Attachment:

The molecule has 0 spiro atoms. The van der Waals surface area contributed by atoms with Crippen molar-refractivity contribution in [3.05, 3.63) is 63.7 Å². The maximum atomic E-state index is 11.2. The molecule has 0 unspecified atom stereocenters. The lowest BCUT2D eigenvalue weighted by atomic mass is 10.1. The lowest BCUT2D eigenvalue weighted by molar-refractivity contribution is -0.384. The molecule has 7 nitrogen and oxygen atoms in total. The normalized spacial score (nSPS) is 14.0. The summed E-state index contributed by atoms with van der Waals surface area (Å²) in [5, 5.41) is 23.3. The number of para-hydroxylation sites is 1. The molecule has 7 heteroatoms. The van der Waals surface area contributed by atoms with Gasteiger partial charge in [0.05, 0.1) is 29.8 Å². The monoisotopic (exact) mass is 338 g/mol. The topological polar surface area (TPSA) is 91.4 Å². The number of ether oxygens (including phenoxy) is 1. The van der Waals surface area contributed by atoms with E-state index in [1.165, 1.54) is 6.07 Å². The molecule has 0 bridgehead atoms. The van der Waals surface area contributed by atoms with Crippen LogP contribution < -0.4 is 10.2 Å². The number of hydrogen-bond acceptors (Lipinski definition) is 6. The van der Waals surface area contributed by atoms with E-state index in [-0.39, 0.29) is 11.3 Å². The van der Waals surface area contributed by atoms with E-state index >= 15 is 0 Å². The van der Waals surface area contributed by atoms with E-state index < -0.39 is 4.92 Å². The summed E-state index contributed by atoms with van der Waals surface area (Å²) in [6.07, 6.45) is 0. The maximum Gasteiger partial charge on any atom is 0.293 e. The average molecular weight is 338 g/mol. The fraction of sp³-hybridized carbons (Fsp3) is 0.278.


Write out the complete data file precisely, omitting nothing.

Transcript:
The molecule has 0 spiro atoms. The van der Waals surface area contributed by atoms with Crippen molar-refractivity contribution in [3.05, 3.63) is 63.7 Å². The maximum atomic E-state index is 11.2. The molecule has 0 unspecified atom stereocenters. The lowest BCUT2D eigenvalue weighted by atomic mass is 10.1. The lowest BCUT2D eigenvalue weighted by molar-refractivity contribution is -0.384. The molecule has 7 nitrogen and oxygen atoms in total. The normalized spacial score (nSPS) is 14.0. The summed E-state index contributed by atoms with van der Waals surface area (Å²) in [5, 5.41) is 23.3. The number of para-hydroxylation sites is 1. The molecule has 7 heteroatoms. The van der Waals surface area contributed by atoms with Gasteiger partial charge in [0.05, 0.1) is 29.8 Å². The monoisotopic (exact) mass is 338 g/mol. The topological polar surface area (TPSA) is 91.4 Å². The number of ether oxygens (including phenoxy) is 1. The van der Waals surface area contributed by atoms with E-state index in [1.165, 1.54) is 6.07 Å². The molecule has 0 bridgehead atoms. The van der Waals surface area contributed by atoms with Crippen LogP contribution < -0.4 is 10.2 Å². The number of hydrogen-bond acceptors (Lipinski definition) is 6. The van der Waals surface area contributed by atoms with E-state index in [-0.39, 0.29) is 11.3 Å². The van der Waals surface area contributed by atoms with E-state index >= 15 is 0 Å². The van der Waals surface area contributed by atoms with E-state index < -0.39 is 4.92 Å². The summed E-state index contributed by atoms with van der Waals surface area (Å²) in [6.07, 6.45) is 0. The maximum Gasteiger partial charge on any atom is 0.293 e. The average molecular weight is 338 g/mol. The fraction of sp³-hybridized carbons (Fsp3) is 0.278.